Ferns are a real pleasure to watch in the spring. Seeing them gently unroll on the forest floor is an active part of the spring. For me, it symbolizes the season so well. It’s a gradual, carefully timed. and repeated process.

This image captures the ‘fiddlehead’ of an ostrich fern as it begins to stretch upwards to the warming sun. The more it open, the more energy it absorbs in early spring, developing the plant before the canopy of trees high above blocks the sun’s light and puts the ferns into shadow for the summer.

I used a fairly narrow aperture to keep most of the fiddlehead in sharp focus while allowing some softness further down the stalk.

Nikon D800
Tamron SP AF 90mm f/2.8 Di Macro 1:1 (272ENII)@90mm

1/40 sec, f/14.0, ISO 200

For more images like this, please visit my website (images are available for purchase)
http://www.edlehming.com

Starflower (Lysimachia borealis)

Starflower (Lysimachia borealis)

“Delicate white flowers hover above the deep green leaves as the next wave of spring flowers emerges, replacing trilliums and bloodroot. The canopy overhead thickens, and filters the light that makes it to the forest floor. Starflowers now add drops of brilliant white into the deepening gloom of the undergrowth.”
– Ed Lehming

As the trilliums mature and fade to soft pinks and magenta, the forest floor is once more transformed. The light is now filtered by maturing leaves. I’ve been noticing the starflowers along the trails for a few weeks now. They are quite unique with their seven pointed leaves.

They seemed to sit there, poised to bloom but needing a bit more warmth to start the cycle. Yesterday, they all seemed to bloom at once, the forest filled with these lovely small white flowers.

Here I was able to capture a group of three, growing on a moss covered stump and touched by a narrow shaft of sunlight. It was a good day to be in the forest, the air was filled with a warm and gentle breeze and the mosquitoes and blackflies were pretty much absent, a blessing at this time of year, especially when getting down low to make photos of the smaller wildflowers.

Nikon D800
Tamron SP AF 90mm f/2.8 Di Macro 1:1 (272ENII)@90mm

1/60 sec, f/9.0, ISO 400

For more images like this, please visit my website (images are available for purchase)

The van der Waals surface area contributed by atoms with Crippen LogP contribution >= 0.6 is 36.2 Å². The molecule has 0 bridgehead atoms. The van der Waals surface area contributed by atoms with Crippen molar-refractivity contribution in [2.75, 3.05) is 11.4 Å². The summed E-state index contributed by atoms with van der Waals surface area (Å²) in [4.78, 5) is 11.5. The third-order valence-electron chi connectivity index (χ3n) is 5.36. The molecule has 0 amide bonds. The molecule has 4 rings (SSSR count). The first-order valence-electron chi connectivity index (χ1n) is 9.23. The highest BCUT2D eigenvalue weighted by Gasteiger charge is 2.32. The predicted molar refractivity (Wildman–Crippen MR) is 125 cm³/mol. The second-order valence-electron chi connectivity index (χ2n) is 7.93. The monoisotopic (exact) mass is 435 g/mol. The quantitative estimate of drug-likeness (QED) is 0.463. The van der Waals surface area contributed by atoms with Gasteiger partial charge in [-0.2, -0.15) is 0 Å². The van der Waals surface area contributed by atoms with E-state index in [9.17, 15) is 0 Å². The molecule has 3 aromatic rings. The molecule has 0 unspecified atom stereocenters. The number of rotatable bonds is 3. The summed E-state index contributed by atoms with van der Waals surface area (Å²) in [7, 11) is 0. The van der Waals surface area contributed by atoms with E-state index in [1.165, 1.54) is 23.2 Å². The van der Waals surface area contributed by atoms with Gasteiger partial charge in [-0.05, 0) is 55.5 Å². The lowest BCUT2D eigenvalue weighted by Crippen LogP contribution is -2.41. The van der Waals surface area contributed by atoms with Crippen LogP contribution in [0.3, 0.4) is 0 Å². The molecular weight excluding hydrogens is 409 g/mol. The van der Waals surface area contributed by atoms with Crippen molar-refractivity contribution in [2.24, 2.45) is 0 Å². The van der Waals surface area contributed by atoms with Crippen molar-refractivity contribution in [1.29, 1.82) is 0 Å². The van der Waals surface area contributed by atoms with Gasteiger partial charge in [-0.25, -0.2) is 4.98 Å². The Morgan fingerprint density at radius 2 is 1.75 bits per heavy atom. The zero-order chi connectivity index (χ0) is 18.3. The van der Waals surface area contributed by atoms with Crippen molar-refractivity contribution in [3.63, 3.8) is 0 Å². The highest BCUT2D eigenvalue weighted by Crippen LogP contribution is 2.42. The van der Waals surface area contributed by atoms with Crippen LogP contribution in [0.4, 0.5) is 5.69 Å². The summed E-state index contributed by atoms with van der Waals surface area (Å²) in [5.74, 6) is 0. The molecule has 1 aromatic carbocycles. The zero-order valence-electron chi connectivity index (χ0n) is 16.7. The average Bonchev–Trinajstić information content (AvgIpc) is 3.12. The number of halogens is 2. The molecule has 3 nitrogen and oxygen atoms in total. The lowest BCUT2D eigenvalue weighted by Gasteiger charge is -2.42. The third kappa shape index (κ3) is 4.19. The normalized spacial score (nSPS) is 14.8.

http://www.edlehming.com

“Spring Blanket”

“Spring Blanket”

“A blanket of white blossoms flowed across the forest floor in an endless sea of trilliums that filled my vision with it’s beauty.”
– Ed Lehming

This spring, I set out on a few occasions, hoping to get some spring wildflower images and after a few fairly disappointing visits the forest erupted with trilliums like I have never experienced before.

I think this is primarily due to the cool, wet weather conditions this year. Flower development was delayed or just slow but it seems that everything just ‘pooped’ at once. Where a few days ago the forest floor was simply a mat of dried leaves, thousands upon thousands of wildflowers pushed through and bloomed. It was quite a stunning transformation that reached as far as I could see. The woods were literally blanketed in wildflowers, with the trilliums brilliant white dominating.

In the image above, I got down low to depict the trilliums as a wave that flows  across the small rise and continues to the horizon. I tried numerous shots at various aperture settings to try to capture this stunning scene and finally settled on this one, though it still does not do justice to what I witnessed.

Nikon D800
Tamron SP AF 90mm f/2.8 Di Macro 1:1 (272ENII)@90mm

1/320 sec, f/7.1, ISO 400

For more images like this, please visit my website (images are available for purchase)
http://www.edlehming.com

 

“Watercolour Forest”

“Watercolour Forest”

“What season is it?, I ask. The cooler parts of the forest are still a bit subdued compared to others, with just a blush of colour, a snapshot in the forest’s story.”
– Ed Lehming

Over the span of a week and a few kilometers of trail, there are vast differences in how quickly parts of the forest mature at this time of year. In stark contrast to the wildflowers and bright leaves I shared a few days ago in my “Spring Forest Trilliums” post, this part of the forest is showing a significant delay.

I can’t recall the exact location along the trail but I do remember stopping because I was struck by how little colour there was and the fact the the forest floor was mostly leaf covered, with very little ground cover emerging. It felt like I had stepped back a week in time. The two images do show just how fast things progress in spring, though this one does have a subtle watercolor appearance, thus the title I chose for it.

Nikon D800
Tamron SP AF 90mm f/2.8 Di Macro 1:1 (272ENII)@90m
1/4 sec, f/32.0, ISO 200

For more images like this, please visit my website (images are available for purchase)
http://www.edlehming.com